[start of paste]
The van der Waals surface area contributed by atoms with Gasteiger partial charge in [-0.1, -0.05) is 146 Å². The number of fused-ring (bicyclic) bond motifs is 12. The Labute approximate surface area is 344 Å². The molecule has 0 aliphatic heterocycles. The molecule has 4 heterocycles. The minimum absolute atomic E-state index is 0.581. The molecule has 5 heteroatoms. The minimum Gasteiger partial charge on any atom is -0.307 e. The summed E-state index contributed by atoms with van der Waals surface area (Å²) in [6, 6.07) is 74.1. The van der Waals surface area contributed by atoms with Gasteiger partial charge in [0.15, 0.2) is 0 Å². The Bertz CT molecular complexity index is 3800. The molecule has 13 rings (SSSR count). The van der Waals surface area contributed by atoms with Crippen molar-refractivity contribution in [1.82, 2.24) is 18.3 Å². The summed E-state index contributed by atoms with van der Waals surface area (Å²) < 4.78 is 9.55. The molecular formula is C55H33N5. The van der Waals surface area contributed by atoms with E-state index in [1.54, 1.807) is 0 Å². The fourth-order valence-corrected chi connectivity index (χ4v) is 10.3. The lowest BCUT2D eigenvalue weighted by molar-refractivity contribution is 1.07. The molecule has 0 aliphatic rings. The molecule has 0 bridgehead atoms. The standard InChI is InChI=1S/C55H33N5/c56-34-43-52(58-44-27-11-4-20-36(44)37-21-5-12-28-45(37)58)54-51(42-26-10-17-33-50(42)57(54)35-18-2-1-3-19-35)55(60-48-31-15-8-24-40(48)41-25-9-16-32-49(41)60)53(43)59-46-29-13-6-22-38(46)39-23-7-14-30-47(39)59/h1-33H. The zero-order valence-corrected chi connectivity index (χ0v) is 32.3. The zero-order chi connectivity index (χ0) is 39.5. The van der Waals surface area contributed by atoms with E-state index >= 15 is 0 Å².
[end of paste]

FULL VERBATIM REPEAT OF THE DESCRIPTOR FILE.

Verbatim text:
The van der Waals surface area contributed by atoms with Gasteiger partial charge in [-0.1, -0.05) is 146 Å². The number of fused-ring (bicyclic) bond motifs is 12. The Labute approximate surface area is 344 Å². The molecule has 0 aliphatic heterocycles. The molecule has 4 heterocycles. The minimum absolute atomic E-state index is 0.581. The molecule has 5 heteroatoms. The minimum Gasteiger partial charge on any atom is -0.307 e. The summed E-state index contributed by atoms with van der Waals surface area (Å²) in [6, 6.07) is 74.1. The van der Waals surface area contributed by atoms with Gasteiger partial charge in [0.15, 0.2) is 0 Å². The Bertz CT molecular complexity index is 3800. The molecule has 13 rings (SSSR count). The van der Waals surface area contributed by atoms with Crippen molar-refractivity contribution in [1.82, 2.24) is 18.3 Å². The summed E-state index contributed by atoms with van der Waals surface area (Å²) < 4.78 is 9.55. The molecular formula is C55H33N5. The van der Waals surface area contributed by atoms with E-state index in [1.54, 1.807) is 0 Å². The fourth-order valence-corrected chi connectivity index (χ4v) is 10.3. The lowest BCUT2D eigenvalue weighted by molar-refractivity contribution is 1.07. The molecule has 0 aliphatic rings. The molecule has 0 bridgehead atoms. The standard InChI is InChI=1S/C55H33N5/c56-34-43-52(58-44-27-11-4-20-36(44)37-21-5-12-28-45(37)58)54-51(42-26-10-17-33-50(42)57(54)35-18-2-1-3-19-35)55(60-48-31-15-8-24-40(48)41-25-9-16-32-49(41)60)53(43)59-46-29-13-6-22-38(46)39-23-7-14-30-47(39)59/h1-33H. The zero-order valence-corrected chi connectivity index (χ0v) is 32.3. The zero-order chi connectivity index (χ0) is 39.5. The van der Waals surface area contributed by atoms with E-state index >= 15 is 0 Å².